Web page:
There’s a rugby team on St. Simons Island. Who knew?
The Golden Isles Rugby Club, nicknamed the Hammerheads, has been playing regularly in the Glynn County area since 1976. If you drove by the playing field on Frederica Road you would be forgiven for thinking you were seeing soccer, or football. Actually, rugby looks similar to both games because it is similar to both games. One of the reasons players love the game so much is that it combines the physical contact of football, the kicking and fitness of soccer, and the fast break and passing of basketball. And, in rugby everyone runs with the ball, kicks the ball and tackles. You have to be a player with many skills.
Rugby’s an exciting game, and it’s been around, in various forms, for a long time. It predates and is father to the American game of football. There were a number of different types of football played in England between 1400 and 1800. Rugby football developed from a version of soccer played at English public schools during the 19 century.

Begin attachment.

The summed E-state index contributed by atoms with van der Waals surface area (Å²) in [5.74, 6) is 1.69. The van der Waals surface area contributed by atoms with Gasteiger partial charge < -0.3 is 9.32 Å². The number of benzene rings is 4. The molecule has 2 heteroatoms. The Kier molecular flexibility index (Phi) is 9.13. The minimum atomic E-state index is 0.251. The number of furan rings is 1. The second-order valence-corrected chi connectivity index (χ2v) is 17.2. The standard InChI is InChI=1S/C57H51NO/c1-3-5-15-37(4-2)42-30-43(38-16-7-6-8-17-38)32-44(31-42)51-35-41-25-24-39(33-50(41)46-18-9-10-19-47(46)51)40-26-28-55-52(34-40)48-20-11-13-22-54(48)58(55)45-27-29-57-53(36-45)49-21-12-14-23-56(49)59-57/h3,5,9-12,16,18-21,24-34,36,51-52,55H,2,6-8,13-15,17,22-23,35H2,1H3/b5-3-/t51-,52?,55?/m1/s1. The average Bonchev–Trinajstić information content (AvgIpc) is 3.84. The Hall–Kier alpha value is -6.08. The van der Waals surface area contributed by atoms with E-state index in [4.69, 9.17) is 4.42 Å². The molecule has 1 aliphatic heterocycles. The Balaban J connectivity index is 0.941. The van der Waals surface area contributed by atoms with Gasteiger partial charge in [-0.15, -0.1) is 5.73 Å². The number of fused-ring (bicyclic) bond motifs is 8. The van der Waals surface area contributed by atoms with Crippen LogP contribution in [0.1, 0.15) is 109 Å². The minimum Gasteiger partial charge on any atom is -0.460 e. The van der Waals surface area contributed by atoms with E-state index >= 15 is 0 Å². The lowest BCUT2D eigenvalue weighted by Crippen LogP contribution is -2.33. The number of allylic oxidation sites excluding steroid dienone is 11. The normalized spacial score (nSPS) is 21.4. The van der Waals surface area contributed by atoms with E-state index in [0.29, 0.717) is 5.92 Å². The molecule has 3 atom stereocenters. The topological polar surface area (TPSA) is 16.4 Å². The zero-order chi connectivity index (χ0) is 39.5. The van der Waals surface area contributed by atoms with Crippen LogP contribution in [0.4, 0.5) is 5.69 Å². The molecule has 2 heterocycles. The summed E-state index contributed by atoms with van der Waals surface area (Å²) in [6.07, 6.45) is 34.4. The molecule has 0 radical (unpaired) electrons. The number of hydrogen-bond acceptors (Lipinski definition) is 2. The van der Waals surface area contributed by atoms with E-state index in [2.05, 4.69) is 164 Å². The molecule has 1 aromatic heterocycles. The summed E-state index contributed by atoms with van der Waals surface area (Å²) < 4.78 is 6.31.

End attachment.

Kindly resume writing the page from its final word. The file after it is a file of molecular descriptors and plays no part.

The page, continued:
As the lore has it, the game got its name when William Webb Ellis, with what is called “a fine disregard for the rules of football,” took the ball in his arms and ran with it.” It was here that this distinctive feature of rugby became part of the game. The School in England where Ellis ran with the ball was named the Rugby School.
Therefore the altered version of the game became known as “that rugby football.” For half a century “that rugby football” or “Rugby’s Game” was widely played by varying rules until, in 1871, the Rugby Football Union was formed in England to codify and control the, by then, popular sport. In the following decade, rugby’s unified code spread throughout the world, arriving in the United Sates at Harvard College, where the first recorded match was played against McGill University of Montreal in 1874.